Li Kuan Yew: "Every year, the National Council on Wages increased wages, based on the economic growth of the previous year. I knew that once workers got used to a higher "net" salary, they would resist any increase in CPF contributions, which would reduce the amount of money they could spend freely. Therefore, almost every year I was raising the level of deductions to the CPF, but the amount of money brought home was still increasing. It was painless for the workers and allowed to keep inflation under control. Such an increase in wages was possible due to the fact that the economy grew at a rapid pace every year".

Use of funds accumulated on individual accounts

A member (participant) of the CPF can remain passive until the age of 55 and simply receive a guaranteed income, as in an ordinary bank. The scheme for calculating interest in the CPF is complex, there are details depending on the starting amount, the minimum amount necessary for each account, the time frame, etc., but the framework is as follows: with funds on special and medical accounts, the government guarantees a yield of at least 4%, and not less than 2.5% on a usual account.

Upon reaching 55 years of age, a citizen can take all the money from savings accounts, leaving the necessary minimum amount, and use them at his own discretion. The minimum residual amount he can use for purchase a lifetime rent from a licensed insurance company, or place in a licensed bank, or leave it on an account in the CPF.

People live on average 82-83 years in Singapore. The retirement starts at the age of 62-65 years with average life expectancy of 23 years. Starting from the age of 62 (retirement age), monthly payments are made from the minimum residual amount to provide basic pension needs. If life annuity was bought, the payments will continue throughout life. If the minimum residual amount remained on retirement account in the CPF or transferred to a licensed bank, the pensioner will receive payments until the money runs out. Monthly payments can be started at a later date; then the money will last longer. For example, if payments began at the age of 63 instead of 62, then they will last up to 84 years instead of 82.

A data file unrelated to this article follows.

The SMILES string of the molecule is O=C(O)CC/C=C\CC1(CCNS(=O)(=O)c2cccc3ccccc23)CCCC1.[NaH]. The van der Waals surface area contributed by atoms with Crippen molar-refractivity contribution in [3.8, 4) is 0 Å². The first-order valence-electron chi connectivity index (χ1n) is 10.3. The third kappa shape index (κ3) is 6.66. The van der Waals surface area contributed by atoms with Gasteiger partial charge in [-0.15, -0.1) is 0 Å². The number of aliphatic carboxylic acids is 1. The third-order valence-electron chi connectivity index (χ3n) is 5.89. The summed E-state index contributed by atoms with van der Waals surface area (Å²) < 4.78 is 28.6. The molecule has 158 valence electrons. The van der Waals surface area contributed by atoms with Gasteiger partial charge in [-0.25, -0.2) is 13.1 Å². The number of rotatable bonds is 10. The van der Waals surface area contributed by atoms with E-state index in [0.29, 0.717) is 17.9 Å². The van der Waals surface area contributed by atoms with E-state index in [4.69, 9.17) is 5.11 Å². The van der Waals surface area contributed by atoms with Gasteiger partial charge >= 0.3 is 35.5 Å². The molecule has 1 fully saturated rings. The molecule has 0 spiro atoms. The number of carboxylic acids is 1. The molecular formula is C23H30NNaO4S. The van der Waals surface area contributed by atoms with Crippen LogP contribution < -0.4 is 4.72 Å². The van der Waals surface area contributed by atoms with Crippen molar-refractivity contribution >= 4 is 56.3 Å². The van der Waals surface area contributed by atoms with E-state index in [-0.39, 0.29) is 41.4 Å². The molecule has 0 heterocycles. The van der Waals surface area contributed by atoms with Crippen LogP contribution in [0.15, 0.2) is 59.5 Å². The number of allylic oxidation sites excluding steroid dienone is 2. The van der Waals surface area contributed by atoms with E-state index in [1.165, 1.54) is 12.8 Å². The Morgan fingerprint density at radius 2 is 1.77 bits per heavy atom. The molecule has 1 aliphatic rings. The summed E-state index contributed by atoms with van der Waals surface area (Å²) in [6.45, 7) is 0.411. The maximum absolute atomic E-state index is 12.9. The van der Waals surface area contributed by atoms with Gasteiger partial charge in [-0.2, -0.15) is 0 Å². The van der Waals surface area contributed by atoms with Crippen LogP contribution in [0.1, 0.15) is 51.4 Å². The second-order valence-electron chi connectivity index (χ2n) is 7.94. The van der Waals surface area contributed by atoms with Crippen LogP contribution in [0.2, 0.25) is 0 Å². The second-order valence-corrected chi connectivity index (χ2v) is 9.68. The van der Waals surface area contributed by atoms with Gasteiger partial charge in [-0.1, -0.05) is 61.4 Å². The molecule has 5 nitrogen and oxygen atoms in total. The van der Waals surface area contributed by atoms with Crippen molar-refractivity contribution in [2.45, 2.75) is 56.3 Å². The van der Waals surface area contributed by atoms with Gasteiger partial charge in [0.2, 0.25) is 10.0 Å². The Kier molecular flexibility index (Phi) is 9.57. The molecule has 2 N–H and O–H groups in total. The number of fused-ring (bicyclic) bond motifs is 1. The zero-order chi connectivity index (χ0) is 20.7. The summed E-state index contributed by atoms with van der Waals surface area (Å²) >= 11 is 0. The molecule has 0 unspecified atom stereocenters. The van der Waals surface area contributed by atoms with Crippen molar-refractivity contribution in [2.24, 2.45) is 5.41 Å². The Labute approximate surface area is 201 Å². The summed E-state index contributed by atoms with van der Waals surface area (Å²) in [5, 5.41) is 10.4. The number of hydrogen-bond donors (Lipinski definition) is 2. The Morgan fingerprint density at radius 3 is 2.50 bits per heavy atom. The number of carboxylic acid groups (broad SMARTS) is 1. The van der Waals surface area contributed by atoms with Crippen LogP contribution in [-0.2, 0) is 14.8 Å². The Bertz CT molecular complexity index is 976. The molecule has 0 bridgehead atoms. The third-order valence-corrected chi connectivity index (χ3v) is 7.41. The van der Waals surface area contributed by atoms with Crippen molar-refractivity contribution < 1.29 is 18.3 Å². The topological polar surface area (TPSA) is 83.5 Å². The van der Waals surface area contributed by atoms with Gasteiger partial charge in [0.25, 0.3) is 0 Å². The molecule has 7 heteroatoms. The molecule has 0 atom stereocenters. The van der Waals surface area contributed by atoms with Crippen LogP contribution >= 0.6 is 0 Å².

If a CPF member leaves the country for good, ceases to be a citizen of Singapore, then all savings from all accounts are given to him, because this is his personal money.

Contributions to the CPF, interest income on deposits and investments, exemptions from the fund are not taxed, unlike contributions and payments in private insurance companies. Thus, the state intensely stimulates the development of CPF. Not surprisingly, there are no private pension funds for CPF participants.

After the death of a person, the funds accumulated in the accounts are transferred by inheritance, distributed among relatives by will or by law.

So far, it has been a question of passive CPF participants. There are various interesting opportunities for active citizens.

Apart from CPF, there are three alternative social insurance schemes: the mandatory state insurance system for civil servants of categories "A" and "B", the military insurance system (in addition to mandatory participation in the CPF), the system of mandatory social pensions (granted to those whose savings have come to end, after testing for need, the level of payments is officially set below the poverty level).

State employees of the elite corps "A" in Singapore do not receive pensions, as they are provided with a powerful monetary and social package: that the official responsible for making important decisions, not thinking about how to support the family and what he will live in old age. Senior government officials are among the richest 10% of Singaporeans. But, of course, the price of error of such an official, the more so corruption, increases sharply, including himself. The government managed to overcome the idea inherited from the past that civil servants should receive a modest salary, that their position, status and influence alone are sufficient remuneration.

Lee Kuan Yew: "If there are weak people at the top, the whole system is slowly falling apart. This is inevitable ... Every year we get data on the income tax paid by businessmen and specialists of different professions. Using these data, we calculate the salaries of ministers and highest officials. We look to the incomes of 10% of the highest paid people, because if our officials are not in the highest paid layer, then they are not of interest for the government. In total we have 6 categories of salaries, we find the average in each category and pay civil servants 80% of this market rate. And every year salaries rise or fall along with a boom or recession".


Lee Kuan Yu. Singapore's history: 1965-2000: from the third world - to the first. Moscow: MGIMO-University. 2 nd ed. 2010. Chapter 7. A Just Society, Not a "State of General Welfare". Pp. 93-106.

Bakhtereva K. Singapore: the role of the financial system in the "economic miracle" // Finance and credit. № 13. 2015.С. 2-11.

CPF Investment Scheme – CPF Board. 22.04.2015. –